Patu is the founder of Closed Loop System Ventures, a waste management social enterprise, as well as the president of its foundation. In one panel, “Human Capital Development for Youth Entrepreneurship,” Patu spoke about innovative education approaches that empower and engage youth. “Africa has a young population and is experiencing a rapid growth rate,” she said. “Young people should be encouraged to venture into entrepreneurship in order to create jobs and contribute to resolving pressing social, environmental and economic challenges.”
Report Date...: 9/2/19
IIE collaborates with fellows’ initiatives for 2019 program
Fellow(s): Sabine El Kahi, Aiturgan Zulpukarova, Mide Ayeni
Country: Kyrgyzstan, Lebanon, Nigeria
Cohort: 2014, 2017
This year, IIE collaborated with three fellows to bring items from their initiatives to this year’s TechWomen company partners and speakers. Each product – wooden pens, fabric notebooks and wool business card holders – was handcrafted by participants in each fellow’s community-based initiative.
2014 fellow of Lebanon Sabine El Kahi supplied wooden pens from Kids Genius, her STEM-based initiative that spreads maker culture to young students. “The pens were made by our team with the help of three students with learning difficulties,” says Sabine. “Making the pens allowed them to learn, develop new skills and improve their confidence in their abilities.”
2017 fellow of Kyrgyzstan Aiturgan Zulpukarova is the founder of Kuragami, an initiative that works with women artisans in the Issyk-Kul region of Kyrgyzstan to make sustainable and ethically sourced products. Aiturgan supplied business card holders made of merino wool and naturally hand-dyed with walnut leaves. 2017 fellow of Nigeria Mide Ayeni supplied notebooks made from recycled paper and upcycled African ankara fabric made by women in Nigeria. Mide is the founder of Pearl Recycling, an initiative that collects waste such as plastic, car tires, newspapers and other recyclables and trains youth and women to transform them into furniture and upcycled items. All items will serve as gestures of appreciation for the companies and speakers that contribute to the 2019 program.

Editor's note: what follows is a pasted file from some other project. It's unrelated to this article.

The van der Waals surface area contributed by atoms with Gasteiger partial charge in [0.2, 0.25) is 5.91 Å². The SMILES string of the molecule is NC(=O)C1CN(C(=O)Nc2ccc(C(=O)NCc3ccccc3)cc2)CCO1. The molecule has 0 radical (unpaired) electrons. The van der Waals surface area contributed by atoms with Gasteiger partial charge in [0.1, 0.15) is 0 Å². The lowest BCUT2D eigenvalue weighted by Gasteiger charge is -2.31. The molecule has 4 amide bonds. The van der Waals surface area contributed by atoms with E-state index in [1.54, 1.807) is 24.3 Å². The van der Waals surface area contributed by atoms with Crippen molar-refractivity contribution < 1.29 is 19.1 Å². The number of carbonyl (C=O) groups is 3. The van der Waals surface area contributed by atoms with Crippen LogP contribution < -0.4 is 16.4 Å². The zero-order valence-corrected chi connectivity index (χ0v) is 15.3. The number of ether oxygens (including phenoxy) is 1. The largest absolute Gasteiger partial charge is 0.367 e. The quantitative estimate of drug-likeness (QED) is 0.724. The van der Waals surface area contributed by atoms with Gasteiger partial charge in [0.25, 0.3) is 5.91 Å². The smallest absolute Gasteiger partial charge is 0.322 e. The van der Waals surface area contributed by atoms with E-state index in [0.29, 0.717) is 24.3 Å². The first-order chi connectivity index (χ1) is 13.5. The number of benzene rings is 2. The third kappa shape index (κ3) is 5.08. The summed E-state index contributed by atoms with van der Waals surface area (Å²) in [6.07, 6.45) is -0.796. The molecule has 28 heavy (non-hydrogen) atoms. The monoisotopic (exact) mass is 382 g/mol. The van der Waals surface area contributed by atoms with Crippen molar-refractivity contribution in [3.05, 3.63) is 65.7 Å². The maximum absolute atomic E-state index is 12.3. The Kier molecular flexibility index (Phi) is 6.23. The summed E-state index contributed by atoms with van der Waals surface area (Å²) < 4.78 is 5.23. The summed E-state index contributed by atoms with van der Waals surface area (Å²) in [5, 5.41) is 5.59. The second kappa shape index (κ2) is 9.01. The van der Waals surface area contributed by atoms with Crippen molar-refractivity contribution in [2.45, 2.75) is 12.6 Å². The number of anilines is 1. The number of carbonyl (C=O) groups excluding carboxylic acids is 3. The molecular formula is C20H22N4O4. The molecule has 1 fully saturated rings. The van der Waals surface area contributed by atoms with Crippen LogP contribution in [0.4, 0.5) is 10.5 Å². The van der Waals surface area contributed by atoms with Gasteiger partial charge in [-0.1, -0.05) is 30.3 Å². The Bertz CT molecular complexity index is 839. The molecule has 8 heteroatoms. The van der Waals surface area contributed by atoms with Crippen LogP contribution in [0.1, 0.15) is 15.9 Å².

Report Date...: 8/26/19
Fellow named Next Einstein Forum Fellow
Fellow(s): Fanelwa Ajayi
Country: South Africa
This month, it was announced that 2017 fellow Fanelwa Ajayi is one of 25 scientists named a Next Einstein Forum (NEF) Fellow for their 2019-2021 class.
Through its programs, NEF seeks to connect science, society and policy in Africa and the rest of the world. NEF Ambassadors are young science and technology champions who are selected to lead public engagement activities and partner with established mentors and researchers to advance their own careers in STEM. Fellows are selected by an international committee of scientists, and are required to demonstrate how their work is contributing to solving Africa’s leading challenges.
Fanelwa is a research leader and senior lecturer at the University of the Western Cape, as well as the founder of AmaQawe ngeMfundo, an initiative that brings hands-on STEM learning and experiments to local schools.
Report Date...: 8/26/19